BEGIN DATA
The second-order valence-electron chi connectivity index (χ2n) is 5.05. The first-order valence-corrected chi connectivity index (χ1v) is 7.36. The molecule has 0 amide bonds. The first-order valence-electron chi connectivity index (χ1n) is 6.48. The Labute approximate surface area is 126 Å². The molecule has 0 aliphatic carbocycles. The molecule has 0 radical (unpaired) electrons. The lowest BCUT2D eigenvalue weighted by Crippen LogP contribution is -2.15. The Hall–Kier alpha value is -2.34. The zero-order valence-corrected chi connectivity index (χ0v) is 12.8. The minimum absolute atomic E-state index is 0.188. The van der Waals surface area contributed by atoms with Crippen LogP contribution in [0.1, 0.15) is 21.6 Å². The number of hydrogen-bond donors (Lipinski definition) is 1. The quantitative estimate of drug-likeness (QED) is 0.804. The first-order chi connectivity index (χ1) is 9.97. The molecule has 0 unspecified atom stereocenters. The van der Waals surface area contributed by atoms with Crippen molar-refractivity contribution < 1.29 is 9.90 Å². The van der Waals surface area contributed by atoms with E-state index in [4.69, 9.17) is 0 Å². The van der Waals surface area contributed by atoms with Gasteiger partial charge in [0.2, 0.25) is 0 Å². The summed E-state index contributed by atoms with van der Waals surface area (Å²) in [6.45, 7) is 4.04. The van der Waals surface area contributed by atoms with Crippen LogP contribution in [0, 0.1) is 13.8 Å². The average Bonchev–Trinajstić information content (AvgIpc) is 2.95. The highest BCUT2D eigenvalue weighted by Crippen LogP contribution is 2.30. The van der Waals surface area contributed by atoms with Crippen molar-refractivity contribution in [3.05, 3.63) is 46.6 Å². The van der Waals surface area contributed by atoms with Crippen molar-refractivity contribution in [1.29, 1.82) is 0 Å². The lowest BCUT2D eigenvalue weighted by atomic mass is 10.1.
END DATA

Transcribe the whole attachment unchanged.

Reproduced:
The second-order valence-electron chi connectivity index (χ2n) is 5.05. The first-order valence-corrected chi connectivity index (χ1v) is 7.36. The molecule has 0 amide bonds. The first-order valence-electron chi connectivity index (χ1n) is 6.48. The Labute approximate surface area is 126 Å². The molecule has 0 aliphatic carbocycles. The molecule has 0 radical (unpaired) electrons. The lowest BCUT2D eigenvalue weighted by Crippen LogP contribution is -2.15. The Hall–Kier alpha value is -2.34. The zero-order valence-corrected chi connectivity index (χ0v) is 12.8. The minimum absolute atomic E-state index is 0.188. The van der Waals surface area contributed by atoms with Crippen LogP contribution in [0.1, 0.15) is 21.6 Å². The number of hydrogen-bond donors (Lipinski definition) is 1. The quantitative estimate of drug-likeness (QED) is 0.804. The first-order chi connectivity index (χ1) is 9.97. The molecule has 0 unspecified atom stereocenters. The van der Waals surface area contributed by atoms with Crippen molar-refractivity contribution < 1.29 is 9.90 Å². The van der Waals surface area contributed by atoms with E-state index in [4.69, 9.17) is 0 Å². The van der Waals surface area contributed by atoms with Gasteiger partial charge in [0.2, 0.25) is 0 Å². The summed E-state index contributed by atoms with van der Waals surface area (Å²) in [6.45, 7) is 4.04. The van der Waals surface area contributed by atoms with Crippen LogP contribution in [0, 0.1) is 13.8 Å². The average Bonchev–Trinajstić information content (AvgIpc) is 2.95. The highest BCUT2D eigenvalue weighted by Crippen LogP contribution is 2.30. The van der Waals surface area contributed by atoms with Crippen molar-refractivity contribution in [3.05, 3.63) is 46.6 Å². The van der Waals surface area contributed by atoms with Crippen molar-refractivity contribution in [1.29, 1.82) is 0 Å². The lowest BCUT2D eigenvalue weighted by atomic mass is 10.1.